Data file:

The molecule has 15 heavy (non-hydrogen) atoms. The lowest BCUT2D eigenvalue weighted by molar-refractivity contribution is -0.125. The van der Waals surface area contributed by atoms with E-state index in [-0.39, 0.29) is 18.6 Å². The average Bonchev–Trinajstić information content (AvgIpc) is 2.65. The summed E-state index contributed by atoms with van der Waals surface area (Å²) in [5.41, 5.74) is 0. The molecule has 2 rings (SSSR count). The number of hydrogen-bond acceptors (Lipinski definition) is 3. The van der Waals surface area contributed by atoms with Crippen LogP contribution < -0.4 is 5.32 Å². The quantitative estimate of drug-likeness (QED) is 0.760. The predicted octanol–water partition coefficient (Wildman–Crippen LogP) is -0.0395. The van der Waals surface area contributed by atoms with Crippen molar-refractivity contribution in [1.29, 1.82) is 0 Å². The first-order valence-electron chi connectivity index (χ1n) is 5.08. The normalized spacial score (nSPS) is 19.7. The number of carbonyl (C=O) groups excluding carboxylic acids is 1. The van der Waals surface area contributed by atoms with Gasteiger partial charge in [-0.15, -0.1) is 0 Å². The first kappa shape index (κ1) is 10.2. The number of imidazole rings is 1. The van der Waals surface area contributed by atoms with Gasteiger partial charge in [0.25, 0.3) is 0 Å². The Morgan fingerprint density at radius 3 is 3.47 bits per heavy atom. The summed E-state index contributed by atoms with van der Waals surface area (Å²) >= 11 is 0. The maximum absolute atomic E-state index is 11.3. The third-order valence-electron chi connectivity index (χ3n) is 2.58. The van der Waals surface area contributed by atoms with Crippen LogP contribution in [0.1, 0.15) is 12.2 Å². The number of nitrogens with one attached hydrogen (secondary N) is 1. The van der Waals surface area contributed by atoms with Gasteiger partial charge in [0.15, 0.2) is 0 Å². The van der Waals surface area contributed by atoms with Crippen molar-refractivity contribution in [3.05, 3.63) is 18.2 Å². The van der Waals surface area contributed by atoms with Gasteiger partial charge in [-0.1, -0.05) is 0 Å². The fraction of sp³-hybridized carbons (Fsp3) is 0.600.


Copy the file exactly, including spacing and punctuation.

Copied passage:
The molecule has 15 heavy (non-hydrogen) atoms. The lowest BCUT2D eigenvalue weighted by molar-refractivity contribution is -0.125. The van der Waals surface area contributed by atoms with E-state index in [-0.39, 0.29) is 18.6 Å². The average Bonchev–Trinajstić information content (AvgIpc) is 2.65. The summed E-state index contributed by atoms with van der Waals surface area (Å²) in [5.41, 5.74) is 0. The molecule has 2 rings (SSSR count). The number of hydrogen-bond acceptors (Lipinski definition) is 3. The van der Waals surface area contributed by atoms with Crippen LogP contribution < -0.4 is 5.32 Å². The quantitative estimate of drug-likeness (QED) is 0.760. The predicted octanol–water partition coefficient (Wildman–Crippen LogP) is -0.0395. The van der Waals surface area contributed by atoms with Crippen molar-refractivity contribution in [1.29, 1.82) is 0 Å². The first-order valence-electron chi connectivity index (χ1n) is 5.08. The normalized spacial score (nSPS) is 19.7. The number of carbonyl (C=O) groups excluding carboxylic acids is 1. The van der Waals surface area contributed by atoms with Gasteiger partial charge in [-0.15, -0.1) is 0 Å². The first kappa shape index (κ1) is 10.2. The number of imidazole rings is 1. The van der Waals surface area contributed by atoms with Gasteiger partial charge in [0.25, 0.3) is 0 Å². The Morgan fingerprint density at radius 3 is 3.47 bits per heavy atom. The summed E-state index contributed by atoms with van der Waals surface area (Å²) >= 11 is 0. The maximum absolute atomic E-state index is 11.3. The third-order valence-electron chi connectivity index (χ3n) is 2.58. The van der Waals surface area contributed by atoms with Crippen LogP contribution in [0.1, 0.15) is 12.2 Å². The number of nitrogens with one attached hydrogen (secondary N) is 1. The van der Waals surface area contributed by atoms with Gasteiger partial charge in [0.15, 0.2) is 0 Å². The van der Waals surface area contributed by atoms with Crippen molar-refractivity contribution in [3.05, 3.63) is 18.2 Å². The van der Waals surface area contributed by atoms with Gasteiger partial charge in [-0.1, -0.05) is 0 Å². The fraction of sp³-hybridized carbons (Fsp3) is 0.600.